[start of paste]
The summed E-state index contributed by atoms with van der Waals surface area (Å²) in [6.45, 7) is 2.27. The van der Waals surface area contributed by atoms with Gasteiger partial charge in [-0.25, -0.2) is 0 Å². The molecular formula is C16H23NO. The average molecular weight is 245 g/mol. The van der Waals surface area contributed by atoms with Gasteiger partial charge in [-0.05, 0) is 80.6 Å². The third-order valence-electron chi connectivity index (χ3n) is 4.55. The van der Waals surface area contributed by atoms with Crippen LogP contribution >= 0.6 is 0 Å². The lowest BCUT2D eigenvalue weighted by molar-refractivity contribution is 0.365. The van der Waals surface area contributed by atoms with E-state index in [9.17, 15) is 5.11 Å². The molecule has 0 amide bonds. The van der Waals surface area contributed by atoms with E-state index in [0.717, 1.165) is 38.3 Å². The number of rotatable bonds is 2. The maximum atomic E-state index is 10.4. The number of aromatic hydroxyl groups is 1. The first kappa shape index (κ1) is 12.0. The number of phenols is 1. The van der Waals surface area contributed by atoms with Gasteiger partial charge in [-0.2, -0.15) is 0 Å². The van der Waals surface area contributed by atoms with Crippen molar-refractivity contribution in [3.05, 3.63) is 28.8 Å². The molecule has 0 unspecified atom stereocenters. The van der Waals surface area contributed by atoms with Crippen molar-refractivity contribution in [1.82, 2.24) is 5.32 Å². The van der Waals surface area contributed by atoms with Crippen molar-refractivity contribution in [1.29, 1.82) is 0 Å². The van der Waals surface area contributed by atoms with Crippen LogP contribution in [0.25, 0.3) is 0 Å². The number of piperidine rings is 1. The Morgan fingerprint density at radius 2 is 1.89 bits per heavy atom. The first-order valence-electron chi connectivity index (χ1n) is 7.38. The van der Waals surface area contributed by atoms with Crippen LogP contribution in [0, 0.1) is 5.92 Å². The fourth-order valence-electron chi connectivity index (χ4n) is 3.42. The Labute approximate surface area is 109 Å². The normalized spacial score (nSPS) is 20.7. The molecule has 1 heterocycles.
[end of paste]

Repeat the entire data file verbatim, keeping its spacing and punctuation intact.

The summed E-state index contributed by atoms with van der Waals surface area (Å²) in [6.45, 7) is 2.27. The van der Waals surface area contributed by atoms with Gasteiger partial charge in [-0.25, -0.2) is 0 Å². The molecular formula is C16H23NO. The average molecular weight is 245 g/mol. The van der Waals surface area contributed by atoms with Gasteiger partial charge in [-0.05, 0) is 80.6 Å². The third-order valence-electron chi connectivity index (χ3n) is 4.55. The van der Waals surface area contributed by atoms with Crippen LogP contribution >= 0.6 is 0 Å². The lowest BCUT2D eigenvalue weighted by molar-refractivity contribution is 0.365. The van der Waals surface area contributed by atoms with E-state index in [9.17, 15) is 5.11 Å². The molecule has 0 amide bonds. The van der Waals surface area contributed by atoms with E-state index in [0.717, 1.165) is 38.3 Å². The number of rotatable bonds is 2. The maximum atomic E-state index is 10.4. The number of aromatic hydroxyl groups is 1. The first kappa shape index (κ1) is 12.0. The number of phenols is 1. The van der Waals surface area contributed by atoms with Gasteiger partial charge in [-0.2, -0.15) is 0 Å². The van der Waals surface area contributed by atoms with Crippen molar-refractivity contribution in [3.05, 3.63) is 28.8 Å². The molecule has 0 unspecified atom stereocenters. The van der Waals surface area contributed by atoms with Crippen molar-refractivity contribution in [1.82, 2.24) is 5.32 Å². The van der Waals surface area contributed by atoms with Crippen molar-refractivity contribution in [1.29, 1.82) is 0 Å². The van der Waals surface area contributed by atoms with Crippen LogP contribution in [0.25, 0.3) is 0 Å². The number of piperidine rings is 1. The Morgan fingerprint density at radius 2 is 1.89 bits per heavy atom. The first-order valence-electron chi connectivity index (χ1n) is 7.38. The van der Waals surface area contributed by atoms with Crippen LogP contribution in [0, 0.1) is 5.92 Å². The fourth-order valence-electron chi connectivity index (χ4n) is 3.42. The Labute approximate surface area is 109 Å². The normalized spacial score (nSPS) is 20.7. The molecule has 1 heterocycles.